Legacies of The Mind: Intellectual Property and Estate Planning

Did you come up with the logo, symbol or slogan for your company? Do you create computer code or designs dwellings? Are you an inventor, a choreographer or a writer? If so, you are probably aware that you own intellectual property and that you can protect your rights to its exclusive use by registering it with the United States Patent and Trademark Office.

So far, so good. But here’s my question as a tax attorney: Are you also aware that creations of the mind, whether they pay royalties or not, are as much of an asset as real estate, stock holdings and bonds are? That they should be part of your estate plan in the same way?

Intellectual property rights — some of them could still be valuable or even have appreciated long after you have died — can be passed on to heirs in the same way as any other personal property: via a will or a trust or, in the absence of both, intestate. And like tangible assets you can transfer them during your lifetime or after your death, with varying tax implications. Whichever route you take, you should keep in mind the lifespan of intellectual property: Patents stay valid for up to 20 years before they become part of the public domain; copyrights expire 70 years after the original copyright holder dies. Of all the intellectual property rights, trademarks and trade secrets last longest. Provided they are renewed regularly and remain in use, they stay valid indefinitely.

To include intellectual property in your estate plan, you will first want to locate and catalog it. Then, if you haven’t done so already, you should think about registering your creations with a government office. (By the way, pursuant to the Berne Convention, copyright is automatic. This means you do not have to register an original piece of work with the United States Copyright Office to claim protection under the law, though a registration will serve as evidence in a legal dispute.) As a third step you should ask an independent expert to assess the market value and the income value of your intellectual property rights. Depending on the worth of your intangible assets and the potential tax liabilities that come with the different forms of transfer, your attorney will then advise you on how to best include these legacies of the mind in your estate plan.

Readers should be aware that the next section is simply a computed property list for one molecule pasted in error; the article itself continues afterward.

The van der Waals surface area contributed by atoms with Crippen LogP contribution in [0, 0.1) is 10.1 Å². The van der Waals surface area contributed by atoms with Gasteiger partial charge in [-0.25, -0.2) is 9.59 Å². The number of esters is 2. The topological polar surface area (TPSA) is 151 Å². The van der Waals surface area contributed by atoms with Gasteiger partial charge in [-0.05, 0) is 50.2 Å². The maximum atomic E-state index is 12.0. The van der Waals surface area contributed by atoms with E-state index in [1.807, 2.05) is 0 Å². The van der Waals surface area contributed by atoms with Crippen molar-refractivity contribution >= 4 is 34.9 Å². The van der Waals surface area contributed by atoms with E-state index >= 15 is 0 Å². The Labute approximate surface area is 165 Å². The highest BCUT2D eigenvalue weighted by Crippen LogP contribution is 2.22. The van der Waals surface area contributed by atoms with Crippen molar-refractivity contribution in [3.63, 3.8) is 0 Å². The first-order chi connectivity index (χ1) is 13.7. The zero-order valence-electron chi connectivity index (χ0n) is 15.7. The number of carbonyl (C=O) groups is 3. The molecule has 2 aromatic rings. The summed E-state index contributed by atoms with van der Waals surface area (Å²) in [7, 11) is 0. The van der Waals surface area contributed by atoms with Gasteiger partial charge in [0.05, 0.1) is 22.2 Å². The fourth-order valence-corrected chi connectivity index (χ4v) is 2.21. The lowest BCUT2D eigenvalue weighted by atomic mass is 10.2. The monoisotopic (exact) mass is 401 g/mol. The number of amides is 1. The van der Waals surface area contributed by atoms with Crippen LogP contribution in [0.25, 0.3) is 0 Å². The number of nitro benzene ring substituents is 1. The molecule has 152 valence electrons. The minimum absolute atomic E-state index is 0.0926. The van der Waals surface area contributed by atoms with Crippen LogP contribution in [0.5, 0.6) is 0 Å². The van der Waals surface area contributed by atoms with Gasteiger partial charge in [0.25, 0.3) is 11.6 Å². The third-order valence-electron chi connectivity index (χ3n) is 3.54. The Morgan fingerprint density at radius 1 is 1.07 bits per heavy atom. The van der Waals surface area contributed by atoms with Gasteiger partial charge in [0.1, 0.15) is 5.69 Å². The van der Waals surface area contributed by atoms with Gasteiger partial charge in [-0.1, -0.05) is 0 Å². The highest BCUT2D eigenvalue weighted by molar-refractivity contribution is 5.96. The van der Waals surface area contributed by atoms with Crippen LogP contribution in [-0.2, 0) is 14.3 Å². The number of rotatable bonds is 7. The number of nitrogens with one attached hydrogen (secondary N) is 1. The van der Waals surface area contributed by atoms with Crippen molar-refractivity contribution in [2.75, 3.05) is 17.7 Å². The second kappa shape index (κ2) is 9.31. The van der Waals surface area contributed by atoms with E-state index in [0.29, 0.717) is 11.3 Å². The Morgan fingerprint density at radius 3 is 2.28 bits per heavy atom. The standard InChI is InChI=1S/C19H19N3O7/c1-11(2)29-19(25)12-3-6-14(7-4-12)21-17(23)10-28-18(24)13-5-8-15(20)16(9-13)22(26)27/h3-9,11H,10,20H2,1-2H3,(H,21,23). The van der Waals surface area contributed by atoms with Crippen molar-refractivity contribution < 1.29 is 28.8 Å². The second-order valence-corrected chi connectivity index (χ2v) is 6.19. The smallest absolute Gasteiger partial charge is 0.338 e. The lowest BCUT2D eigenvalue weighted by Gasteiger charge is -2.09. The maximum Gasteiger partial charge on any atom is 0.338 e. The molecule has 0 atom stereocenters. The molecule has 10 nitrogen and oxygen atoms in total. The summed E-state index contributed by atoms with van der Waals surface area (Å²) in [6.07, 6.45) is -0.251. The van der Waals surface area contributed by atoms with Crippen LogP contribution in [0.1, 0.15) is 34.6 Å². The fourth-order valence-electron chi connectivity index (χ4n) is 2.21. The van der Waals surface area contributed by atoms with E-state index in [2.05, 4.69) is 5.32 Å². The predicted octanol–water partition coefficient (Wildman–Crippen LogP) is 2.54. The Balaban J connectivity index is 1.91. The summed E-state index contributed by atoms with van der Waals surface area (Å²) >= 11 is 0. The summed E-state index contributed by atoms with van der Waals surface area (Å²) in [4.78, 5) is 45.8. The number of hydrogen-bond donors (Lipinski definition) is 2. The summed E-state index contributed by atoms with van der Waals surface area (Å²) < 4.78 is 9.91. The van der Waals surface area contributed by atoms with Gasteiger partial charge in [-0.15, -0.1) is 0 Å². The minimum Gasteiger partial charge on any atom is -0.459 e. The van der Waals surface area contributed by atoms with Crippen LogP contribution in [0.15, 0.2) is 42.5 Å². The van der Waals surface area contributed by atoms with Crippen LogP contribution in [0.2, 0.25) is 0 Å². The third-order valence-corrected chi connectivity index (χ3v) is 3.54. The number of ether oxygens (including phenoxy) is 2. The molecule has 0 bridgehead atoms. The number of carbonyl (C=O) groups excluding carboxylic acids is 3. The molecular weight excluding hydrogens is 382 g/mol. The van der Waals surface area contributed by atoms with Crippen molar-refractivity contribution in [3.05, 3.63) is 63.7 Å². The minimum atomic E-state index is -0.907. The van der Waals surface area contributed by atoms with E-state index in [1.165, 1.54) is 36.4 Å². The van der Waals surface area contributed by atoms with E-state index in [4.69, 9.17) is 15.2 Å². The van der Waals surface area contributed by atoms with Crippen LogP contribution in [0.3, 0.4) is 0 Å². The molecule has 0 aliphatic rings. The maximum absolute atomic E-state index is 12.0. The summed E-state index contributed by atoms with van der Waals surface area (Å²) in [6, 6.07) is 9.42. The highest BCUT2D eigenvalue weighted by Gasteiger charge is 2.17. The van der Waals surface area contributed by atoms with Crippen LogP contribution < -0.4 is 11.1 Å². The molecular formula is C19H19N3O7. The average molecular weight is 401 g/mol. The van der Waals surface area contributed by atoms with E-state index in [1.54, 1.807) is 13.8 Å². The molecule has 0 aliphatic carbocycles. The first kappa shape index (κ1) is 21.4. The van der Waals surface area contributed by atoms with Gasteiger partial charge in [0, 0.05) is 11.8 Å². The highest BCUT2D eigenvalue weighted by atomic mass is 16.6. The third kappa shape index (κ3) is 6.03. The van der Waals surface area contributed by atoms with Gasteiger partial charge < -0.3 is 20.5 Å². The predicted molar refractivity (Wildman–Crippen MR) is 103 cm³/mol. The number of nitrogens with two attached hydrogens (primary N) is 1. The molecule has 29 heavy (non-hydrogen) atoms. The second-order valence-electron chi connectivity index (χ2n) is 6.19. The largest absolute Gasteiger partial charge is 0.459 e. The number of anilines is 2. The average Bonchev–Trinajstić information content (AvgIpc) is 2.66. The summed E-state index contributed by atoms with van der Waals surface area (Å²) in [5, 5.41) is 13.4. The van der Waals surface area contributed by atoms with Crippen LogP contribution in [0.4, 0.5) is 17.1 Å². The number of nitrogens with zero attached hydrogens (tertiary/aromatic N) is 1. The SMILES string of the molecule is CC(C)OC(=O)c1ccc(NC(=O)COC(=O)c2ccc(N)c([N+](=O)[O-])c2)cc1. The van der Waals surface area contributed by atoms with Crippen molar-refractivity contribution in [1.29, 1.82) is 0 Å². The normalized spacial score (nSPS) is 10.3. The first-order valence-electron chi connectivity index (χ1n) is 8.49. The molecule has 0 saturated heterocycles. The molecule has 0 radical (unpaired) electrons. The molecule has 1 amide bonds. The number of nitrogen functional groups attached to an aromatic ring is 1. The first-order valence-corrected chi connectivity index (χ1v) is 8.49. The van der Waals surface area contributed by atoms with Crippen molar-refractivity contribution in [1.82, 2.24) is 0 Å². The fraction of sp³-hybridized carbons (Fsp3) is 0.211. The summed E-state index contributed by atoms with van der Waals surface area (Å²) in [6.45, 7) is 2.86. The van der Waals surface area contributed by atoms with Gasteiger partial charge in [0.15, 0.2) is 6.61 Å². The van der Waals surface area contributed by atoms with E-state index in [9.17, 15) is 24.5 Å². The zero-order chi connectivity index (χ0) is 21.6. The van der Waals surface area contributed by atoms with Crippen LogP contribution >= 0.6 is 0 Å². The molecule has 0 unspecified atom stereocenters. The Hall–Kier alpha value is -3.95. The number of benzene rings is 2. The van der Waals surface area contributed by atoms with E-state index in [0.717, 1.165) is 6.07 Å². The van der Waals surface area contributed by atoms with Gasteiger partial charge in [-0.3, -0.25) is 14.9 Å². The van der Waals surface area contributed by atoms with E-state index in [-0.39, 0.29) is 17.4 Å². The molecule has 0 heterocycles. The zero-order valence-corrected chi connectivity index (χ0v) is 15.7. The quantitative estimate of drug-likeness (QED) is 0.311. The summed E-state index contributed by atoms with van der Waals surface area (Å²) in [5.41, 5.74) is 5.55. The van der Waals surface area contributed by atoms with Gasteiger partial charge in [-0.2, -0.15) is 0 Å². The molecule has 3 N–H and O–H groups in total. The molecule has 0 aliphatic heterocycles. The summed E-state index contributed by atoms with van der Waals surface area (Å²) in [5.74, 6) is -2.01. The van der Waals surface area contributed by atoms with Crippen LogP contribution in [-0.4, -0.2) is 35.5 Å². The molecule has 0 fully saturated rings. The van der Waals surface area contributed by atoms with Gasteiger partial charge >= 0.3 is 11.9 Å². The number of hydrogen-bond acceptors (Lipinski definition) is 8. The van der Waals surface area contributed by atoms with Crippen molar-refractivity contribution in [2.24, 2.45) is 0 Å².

by Kevin J. Moore

Kevin Moore, Founder of Kevin J. Moore & Associates, is focused in the areas of estate planning, trusts and probate services with additional expertise in both domestic and international business transactions and tax planning and tax controversy representation for individuals and companies.